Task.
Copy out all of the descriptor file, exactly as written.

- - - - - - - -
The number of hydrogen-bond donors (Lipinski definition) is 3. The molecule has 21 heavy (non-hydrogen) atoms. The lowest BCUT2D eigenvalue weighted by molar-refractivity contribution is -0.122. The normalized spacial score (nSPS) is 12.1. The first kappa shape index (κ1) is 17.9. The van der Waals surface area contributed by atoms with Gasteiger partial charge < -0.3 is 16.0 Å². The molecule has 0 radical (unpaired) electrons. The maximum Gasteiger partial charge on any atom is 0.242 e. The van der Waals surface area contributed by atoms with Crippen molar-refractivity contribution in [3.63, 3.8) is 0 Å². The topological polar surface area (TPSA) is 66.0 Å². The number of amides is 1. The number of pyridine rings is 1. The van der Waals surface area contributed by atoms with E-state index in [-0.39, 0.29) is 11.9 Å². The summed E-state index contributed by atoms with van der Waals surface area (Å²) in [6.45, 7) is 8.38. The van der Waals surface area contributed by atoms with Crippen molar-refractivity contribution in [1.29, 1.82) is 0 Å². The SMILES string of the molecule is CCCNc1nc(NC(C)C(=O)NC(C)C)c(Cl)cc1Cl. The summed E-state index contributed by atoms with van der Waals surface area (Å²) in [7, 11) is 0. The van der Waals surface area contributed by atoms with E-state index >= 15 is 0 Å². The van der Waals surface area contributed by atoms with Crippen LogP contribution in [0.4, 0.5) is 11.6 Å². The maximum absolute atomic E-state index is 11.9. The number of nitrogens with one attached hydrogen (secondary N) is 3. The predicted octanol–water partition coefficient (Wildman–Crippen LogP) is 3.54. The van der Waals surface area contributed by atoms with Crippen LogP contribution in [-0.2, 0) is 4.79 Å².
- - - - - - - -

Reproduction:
The number of hydrogen-bond donors (Lipinski definition) is 3. The molecule has 21 heavy (non-hydrogen) atoms. The lowest BCUT2D eigenvalue weighted by molar-refractivity contribution is -0.122. The normalized spacial score (nSPS) is 12.1. The first kappa shape index (κ1) is 17.9. The van der Waals surface area contributed by atoms with Gasteiger partial charge < -0.3 is 16.0 Å². The molecule has 0 radical (unpaired) electrons. The maximum Gasteiger partial charge on any atom is 0.242 e. The van der Waals surface area contributed by atoms with Crippen molar-refractivity contribution in [3.63, 3.8) is 0 Å². The topological polar surface area (TPSA) is 66.0 Å². The number of amides is 1. The number of pyridine rings is 1. The van der Waals surface area contributed by atoms with E-state index in [-0.39, 0.29) is 11.9 Å². The summed E-state index contributed by atoms with van der Waals surface area (Å²) in [6.45, 7) is 8.38. The van der Waals surface area contributed by atoms with Crippen molar-refractivity contribution in [1.29, 1.82) is 0 Å². The SMILES string of the molecule is CCCNc1nc(NC(C)C(=O)NC(C)C)c(Cl)cc1Cl. The summed E-state index contributed by atoms with van der Waals surface area (Å²) in [7, 11) is 0. The van der Waals surface area contributed by atoms with E-state index >= 15 is 0 Å². The van der Waals surface area contributed by atoms with Crippen LogP contribution in [0.4, 0.5) is 11.6 Å². The maximum absolute atomic E-state index is 11.9. The number of nitrogens with one attached hydrogen (secondary N) is 3. The predicted octanol–water partition coefficient (Wildman–Crippen LogP) is 3.54. The van der Waals surface area contributed by atoms with Crippen LogP contribution in [-0.2, 0) is 4.79 Å².